Are Organic Foods Safer or Healthier Than Conventional Alternatives?: A Systematic Review
Source: Annals of Internal Medicine
Background: The health benefits of organic foods are unclear.
Purpose: To review evidence comparing the health effects of organic and conventional foods.
Data Sources: MEDLINE (January 1966 to May 2011), EMBASE, CAB Direct, Agricola, TOXNET, Cochrane Library (January 1966 to May 2009), and bibliographies of retrieved articles.
Study Selection: English-language reports of comparisons of organically and conventionally grown food or of populations consuming these foods.
Data Extraction: 2 independent investigators extracted data on methods, health outcomes, and nutrient and contaminant levels.
Data Synthesis: 17 studies in humans and 223 studies of nutrient and contaminant levels in foods met inclusion criteria. Only 3 of the human studies examined clinical outcomes, finding no significant differences between populations by food type for allergic outcomes (eczema, wheeze, atopic sensitization) or symptomatic Campylobacter infection. Two studies reported significantly lower urinary pesticide levels among children consuming organic versus conventional diets, but studies of biomarker and nutrient levels in serum, urine, breast milk, and semen in adults did not identify clinically meaningful differences. All estimates of differences in nutrient and contaminant levels in foods were highly heterogeneous except for the estimate for phosphorus; phosphorus levels were significantly higher than in conventional produce, although this difference is not clinically significant. The risk for contamination with detectable pesticide residues was lower among organic than conventional produce (risk difference, 30% [CI, −37% to −23%]), but differences in risk for exceeding maximum allowed limits were small. Escherichia coli contamination risk did not differ between organic and conventional produce. Bacterial contamination of retail chicken and pork was common but unrelated to farming method. However, the risk for isolating bacteria resistant to 3 or more antibiotics was higher in conventional than in organic chicken and pork (risk difference, 33% [CI, 21% to 45%]).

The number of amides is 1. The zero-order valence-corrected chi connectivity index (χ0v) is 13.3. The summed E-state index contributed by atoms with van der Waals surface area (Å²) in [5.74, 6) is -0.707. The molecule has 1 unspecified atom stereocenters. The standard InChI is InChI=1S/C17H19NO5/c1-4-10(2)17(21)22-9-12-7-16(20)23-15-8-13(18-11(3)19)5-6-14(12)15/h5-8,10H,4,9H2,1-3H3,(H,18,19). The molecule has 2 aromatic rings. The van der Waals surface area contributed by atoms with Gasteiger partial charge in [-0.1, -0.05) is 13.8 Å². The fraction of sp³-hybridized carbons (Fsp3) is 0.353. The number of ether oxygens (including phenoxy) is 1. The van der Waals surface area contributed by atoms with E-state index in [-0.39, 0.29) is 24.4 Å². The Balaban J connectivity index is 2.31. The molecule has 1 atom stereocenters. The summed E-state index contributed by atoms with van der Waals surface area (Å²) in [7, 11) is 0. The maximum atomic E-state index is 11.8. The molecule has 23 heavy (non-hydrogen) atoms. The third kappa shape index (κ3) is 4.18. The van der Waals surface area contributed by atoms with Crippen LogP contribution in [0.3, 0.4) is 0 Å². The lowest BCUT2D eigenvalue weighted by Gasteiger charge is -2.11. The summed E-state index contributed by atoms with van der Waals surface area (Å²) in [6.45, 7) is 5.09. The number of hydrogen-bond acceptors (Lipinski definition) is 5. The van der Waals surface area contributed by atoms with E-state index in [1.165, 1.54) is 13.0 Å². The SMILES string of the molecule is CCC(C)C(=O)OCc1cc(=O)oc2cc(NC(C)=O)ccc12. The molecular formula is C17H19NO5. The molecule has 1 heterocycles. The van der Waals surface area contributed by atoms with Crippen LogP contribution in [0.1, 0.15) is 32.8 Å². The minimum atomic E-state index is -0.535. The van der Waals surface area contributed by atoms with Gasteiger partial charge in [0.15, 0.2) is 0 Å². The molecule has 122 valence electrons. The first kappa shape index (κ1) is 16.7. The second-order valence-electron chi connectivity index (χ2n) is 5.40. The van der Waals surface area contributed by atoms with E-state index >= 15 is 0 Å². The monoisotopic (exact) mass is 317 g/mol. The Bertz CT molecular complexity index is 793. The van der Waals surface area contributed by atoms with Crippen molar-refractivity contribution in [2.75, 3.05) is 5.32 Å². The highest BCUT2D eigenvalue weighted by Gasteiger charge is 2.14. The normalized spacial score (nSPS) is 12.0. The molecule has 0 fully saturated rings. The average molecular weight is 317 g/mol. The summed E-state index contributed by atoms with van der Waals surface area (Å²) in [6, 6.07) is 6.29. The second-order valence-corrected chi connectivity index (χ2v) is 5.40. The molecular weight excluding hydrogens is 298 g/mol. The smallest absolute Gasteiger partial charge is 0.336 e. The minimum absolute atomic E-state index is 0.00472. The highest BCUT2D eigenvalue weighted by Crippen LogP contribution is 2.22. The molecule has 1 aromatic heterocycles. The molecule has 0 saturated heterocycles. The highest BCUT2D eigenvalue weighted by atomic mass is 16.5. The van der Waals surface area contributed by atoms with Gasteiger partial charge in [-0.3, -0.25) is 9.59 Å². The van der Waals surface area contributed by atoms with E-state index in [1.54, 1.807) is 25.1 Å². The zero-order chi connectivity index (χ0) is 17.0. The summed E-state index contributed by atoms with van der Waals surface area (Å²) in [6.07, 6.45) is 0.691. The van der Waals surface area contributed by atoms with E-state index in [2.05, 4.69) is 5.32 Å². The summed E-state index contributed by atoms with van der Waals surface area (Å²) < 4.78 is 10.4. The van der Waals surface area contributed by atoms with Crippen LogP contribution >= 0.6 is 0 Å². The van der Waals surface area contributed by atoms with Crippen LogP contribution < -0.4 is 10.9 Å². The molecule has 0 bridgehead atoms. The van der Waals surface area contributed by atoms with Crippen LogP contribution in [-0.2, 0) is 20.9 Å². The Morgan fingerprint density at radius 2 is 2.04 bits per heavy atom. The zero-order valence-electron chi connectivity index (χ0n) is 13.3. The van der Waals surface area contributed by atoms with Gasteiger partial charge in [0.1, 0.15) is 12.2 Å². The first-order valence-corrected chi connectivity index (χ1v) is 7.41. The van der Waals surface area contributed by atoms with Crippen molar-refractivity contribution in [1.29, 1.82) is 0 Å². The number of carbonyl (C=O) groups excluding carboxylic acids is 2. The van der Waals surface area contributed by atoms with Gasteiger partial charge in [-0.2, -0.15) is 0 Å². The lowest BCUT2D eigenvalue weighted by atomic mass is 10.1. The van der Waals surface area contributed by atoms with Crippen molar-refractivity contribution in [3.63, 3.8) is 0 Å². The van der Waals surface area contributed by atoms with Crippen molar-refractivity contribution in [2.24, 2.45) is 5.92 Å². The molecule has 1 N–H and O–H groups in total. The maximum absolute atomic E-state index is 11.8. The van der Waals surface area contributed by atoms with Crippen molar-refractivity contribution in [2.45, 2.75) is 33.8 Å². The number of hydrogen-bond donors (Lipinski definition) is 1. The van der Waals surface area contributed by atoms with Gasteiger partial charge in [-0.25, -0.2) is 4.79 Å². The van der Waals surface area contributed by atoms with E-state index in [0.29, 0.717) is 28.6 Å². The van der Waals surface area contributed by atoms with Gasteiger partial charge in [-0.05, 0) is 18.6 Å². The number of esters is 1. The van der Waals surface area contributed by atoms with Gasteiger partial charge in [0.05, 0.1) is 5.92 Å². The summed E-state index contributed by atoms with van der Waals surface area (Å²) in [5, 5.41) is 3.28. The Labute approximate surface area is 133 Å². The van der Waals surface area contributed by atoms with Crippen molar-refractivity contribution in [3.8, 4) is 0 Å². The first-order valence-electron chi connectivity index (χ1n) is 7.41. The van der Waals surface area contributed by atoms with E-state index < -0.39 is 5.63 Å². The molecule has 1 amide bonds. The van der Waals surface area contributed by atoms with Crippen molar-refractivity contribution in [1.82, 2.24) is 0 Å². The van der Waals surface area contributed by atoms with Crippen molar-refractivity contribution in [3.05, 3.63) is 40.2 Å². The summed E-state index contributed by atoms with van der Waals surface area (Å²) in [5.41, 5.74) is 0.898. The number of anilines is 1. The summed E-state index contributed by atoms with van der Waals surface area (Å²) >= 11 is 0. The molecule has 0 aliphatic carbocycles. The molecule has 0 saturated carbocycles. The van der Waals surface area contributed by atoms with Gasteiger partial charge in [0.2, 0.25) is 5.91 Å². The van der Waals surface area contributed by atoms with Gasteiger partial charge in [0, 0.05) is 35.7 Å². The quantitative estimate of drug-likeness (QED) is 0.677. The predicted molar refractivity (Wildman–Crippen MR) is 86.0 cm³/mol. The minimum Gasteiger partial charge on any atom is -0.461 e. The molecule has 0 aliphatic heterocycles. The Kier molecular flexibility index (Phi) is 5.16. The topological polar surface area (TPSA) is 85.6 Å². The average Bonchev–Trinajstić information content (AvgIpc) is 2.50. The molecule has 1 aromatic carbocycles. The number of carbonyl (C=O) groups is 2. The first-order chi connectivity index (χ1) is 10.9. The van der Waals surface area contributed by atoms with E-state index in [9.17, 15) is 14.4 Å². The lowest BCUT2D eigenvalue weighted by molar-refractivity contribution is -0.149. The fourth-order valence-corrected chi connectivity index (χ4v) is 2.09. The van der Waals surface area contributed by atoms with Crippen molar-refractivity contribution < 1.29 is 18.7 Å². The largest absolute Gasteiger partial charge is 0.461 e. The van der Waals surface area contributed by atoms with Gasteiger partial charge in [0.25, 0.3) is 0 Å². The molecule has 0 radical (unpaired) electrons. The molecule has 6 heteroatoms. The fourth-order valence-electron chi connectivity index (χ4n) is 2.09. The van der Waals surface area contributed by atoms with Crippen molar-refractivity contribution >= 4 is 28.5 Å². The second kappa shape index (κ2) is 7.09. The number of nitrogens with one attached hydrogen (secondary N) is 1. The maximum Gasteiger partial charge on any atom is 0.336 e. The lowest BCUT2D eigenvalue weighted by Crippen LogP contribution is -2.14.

Limitation: Studies were heterogeneous and limited in number, and publication bias may be present.
Conclusion: The published literature lacks strong evidence that organic foods are significantly more nutritious than conventional foods. Consumption of organic foods may reduce exposure to pesticide residues and antibiotic-resistant bacteria.
Eight-five percent of respondents to a Nielsen global online survey say that rising food prices are impacting their choice of grocery purchases, with more than half (52%) stating higher prices are a major influence. But price is not the only consideration that weighs heavily on the minds of consumers when shopping for groceries. Health factors, product availability and in-store services are also important considerations.New findings from a Nielsen online survey of respondents from 56 countries around the world provide insights into how 16 various factors have impacted grocery purchases in the last year. Manufacturers and retailers armed with this knowledge can fine-tune strategies to better align with what matters most to consumers—and what does not.
Free registration required to download full report.
Country Analysis Brief: Norway
Source: Energy Information Administration
+ Norway is Europe’s largest oil producer, the world’s second largest natural gas exporter, and is an important supplier of both oil and natural gas to other European countries.
+ Norway is the largest oil producer and exporter in Western Europe.
+ Norway is the second largest exporter of natural gas after Russia, and ranks fourth in world natural gas production.